Second-Hand Smoke Lingers, Leads To Third-Hand Smoke

If second-hand smoke wasn’t bad enough, now you have to worry about third-hand smoke, the lingering traces left behind in the objects long after the smoker has left the area. That’s the report from a late February conference at the University of California-Riverside, where professor Manuela Martins-Green and colleagues presented evidence that trace amounts of leftover smoke can actually affect wound healing and other bodily functions.

Martins-Green has a strong focus on finding out what second-hand smoke does to the human body, and it isn’t a pretty picture. For example, her team discovered one way that second-hand smoke can stimulate a high level of triglycerides to circulate in the bloodstream, which can lead to a form of cirrhosis of the liver even if you’re not an alcoholic.

OK, so second-hand smoke is what you get when you breathe in the air from someone else’s cigarette. What then, exactly, is third-hand smoke? Lowell Dale, a doctor for the Mayo Clinic, explained that it’s the stubborn, hard-to-remove residue that gets left behind on surfaces (especially indoor surfaces) to create a toxic chemical mishmash that clings to “hair, skin, clothes, furniture, drapes, walls, bedding, carpets, dust, vehicles and other surfaces, even long after smoking has stopped.”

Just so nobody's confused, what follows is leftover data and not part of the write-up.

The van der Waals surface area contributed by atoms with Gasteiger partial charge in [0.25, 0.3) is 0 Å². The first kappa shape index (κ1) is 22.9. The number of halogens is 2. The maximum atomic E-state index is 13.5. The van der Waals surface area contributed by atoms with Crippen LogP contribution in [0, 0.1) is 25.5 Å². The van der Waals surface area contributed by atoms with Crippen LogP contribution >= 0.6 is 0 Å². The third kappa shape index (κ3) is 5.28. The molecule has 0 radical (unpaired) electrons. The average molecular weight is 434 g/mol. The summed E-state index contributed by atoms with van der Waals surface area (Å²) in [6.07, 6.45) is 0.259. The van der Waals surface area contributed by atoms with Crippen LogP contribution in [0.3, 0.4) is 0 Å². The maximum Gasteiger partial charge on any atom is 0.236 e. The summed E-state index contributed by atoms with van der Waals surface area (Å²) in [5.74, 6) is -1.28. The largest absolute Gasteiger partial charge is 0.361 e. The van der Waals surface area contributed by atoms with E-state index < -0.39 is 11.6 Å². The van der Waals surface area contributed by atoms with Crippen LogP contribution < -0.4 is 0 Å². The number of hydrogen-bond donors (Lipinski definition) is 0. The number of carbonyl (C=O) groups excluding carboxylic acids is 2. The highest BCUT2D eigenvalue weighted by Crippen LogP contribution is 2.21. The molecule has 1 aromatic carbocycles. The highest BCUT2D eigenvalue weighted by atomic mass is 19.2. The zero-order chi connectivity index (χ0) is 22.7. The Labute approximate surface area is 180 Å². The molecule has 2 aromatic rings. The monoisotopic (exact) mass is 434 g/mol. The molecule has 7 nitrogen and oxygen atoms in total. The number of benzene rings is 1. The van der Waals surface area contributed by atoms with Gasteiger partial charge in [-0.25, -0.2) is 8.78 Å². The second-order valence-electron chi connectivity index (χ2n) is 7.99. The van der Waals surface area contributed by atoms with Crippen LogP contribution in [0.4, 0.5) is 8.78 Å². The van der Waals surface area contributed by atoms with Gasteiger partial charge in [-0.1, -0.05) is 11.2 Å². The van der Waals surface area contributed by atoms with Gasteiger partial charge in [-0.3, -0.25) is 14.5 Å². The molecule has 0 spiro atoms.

Dr. Dale said that this chemical stew contains cancer-causing chemicals and that the only way to be entirely free of those chemicals is to maintain a completely smoke-free environment in your home and car.

The news just keeps getting worse for smokers who feel like their habit harms only themselves. I recently reported on a study that suggested that a grandmother’s smoking could cause asthma in her grandchild — even if the child’s mother didn’t smoke. A UK study has confirmed that their once-unpopular smoking ban resulted in a decrease in childhood asthma attacks.

The University of California researchers have called the examinations of the effects of third-hand smoke “a new frontier” for their research. According to their studies, second-hand smoke never really disappears.